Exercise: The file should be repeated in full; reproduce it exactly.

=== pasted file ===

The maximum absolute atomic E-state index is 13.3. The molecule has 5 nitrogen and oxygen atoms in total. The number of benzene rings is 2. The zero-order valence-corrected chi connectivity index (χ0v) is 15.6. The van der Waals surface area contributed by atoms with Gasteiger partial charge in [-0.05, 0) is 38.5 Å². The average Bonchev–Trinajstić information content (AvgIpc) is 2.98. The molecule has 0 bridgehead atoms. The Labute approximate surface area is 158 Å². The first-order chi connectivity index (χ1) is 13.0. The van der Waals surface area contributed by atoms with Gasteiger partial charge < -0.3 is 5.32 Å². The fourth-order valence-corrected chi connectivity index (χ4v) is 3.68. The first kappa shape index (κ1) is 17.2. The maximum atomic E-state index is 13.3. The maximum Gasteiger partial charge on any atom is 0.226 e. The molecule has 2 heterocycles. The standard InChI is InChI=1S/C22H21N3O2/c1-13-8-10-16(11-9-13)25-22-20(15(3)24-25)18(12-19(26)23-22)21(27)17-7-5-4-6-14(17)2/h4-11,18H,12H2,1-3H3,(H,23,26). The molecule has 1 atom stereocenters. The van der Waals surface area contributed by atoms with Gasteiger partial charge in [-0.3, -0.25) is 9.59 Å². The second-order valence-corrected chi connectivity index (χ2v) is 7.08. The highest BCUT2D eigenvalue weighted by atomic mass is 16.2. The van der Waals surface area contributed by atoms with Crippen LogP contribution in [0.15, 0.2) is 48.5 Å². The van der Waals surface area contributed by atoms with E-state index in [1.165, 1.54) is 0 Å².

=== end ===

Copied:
The maximum absolute atomic E-state index is 13.3. The molecule has 5 nitrogen and oxygen atoms in total. The number of benzene rings is 2. The zero-order valence-corrected chi connectivity index (χ0v) is 15.6. The van der Waals surface area contributed by atoms with Gasteiger partial charge in [-0.05, 0) is 38.5 Å². The average Bonchev–Trinajstić information content (AvgIpc) is 2.98. The molecule has 0 bridgehead atoms. The Labute approximate surface area is 158 Å². The first-order chi connectivity index (χ1) is 13.0. The van der Waals surface area contributed by atoms with Gasteiger partial charge < -0.3 is 5.32 Å². The fourth-order valence-corrected chi connectivity index (χ4v) is 3.68. The first kappa shape index (κ1) is 17.2. The maximum atomic E-state index is 13.3. The maximum Gasteiger partial charge on any atom is 0.226 e. The molecule has 2 heterocycles. The standard InChI is InChI=1S/C22H21N3O2/c1-13-8-10-16(11-9-13)25-22-20(15(3)24-25)18(12-19(26)23-22)21(27)17-7-5-4-6-14(17)2/h4-11,18H,12H2,1-3H3,(H,23,26). The molecule has 1 atom stereocenters. The van der Waals surface area contributed by atoms with Gasteiger partial charge in [-0.3, -0.25) is 9.59 Å². The second-order valence-corrected chi connectivity index (χ2v) is 7.08. The highest BCUT2D eigenvalue weighted by atomic mass is 16.2. The van der Waals surface area contributed by atoms with Crippen LogP contribution in [0.15, 0.2) is 48.5 Å². The van der Waals surface area contributed by atoms with E-state index in [1.165, 1.54) is 0 Å².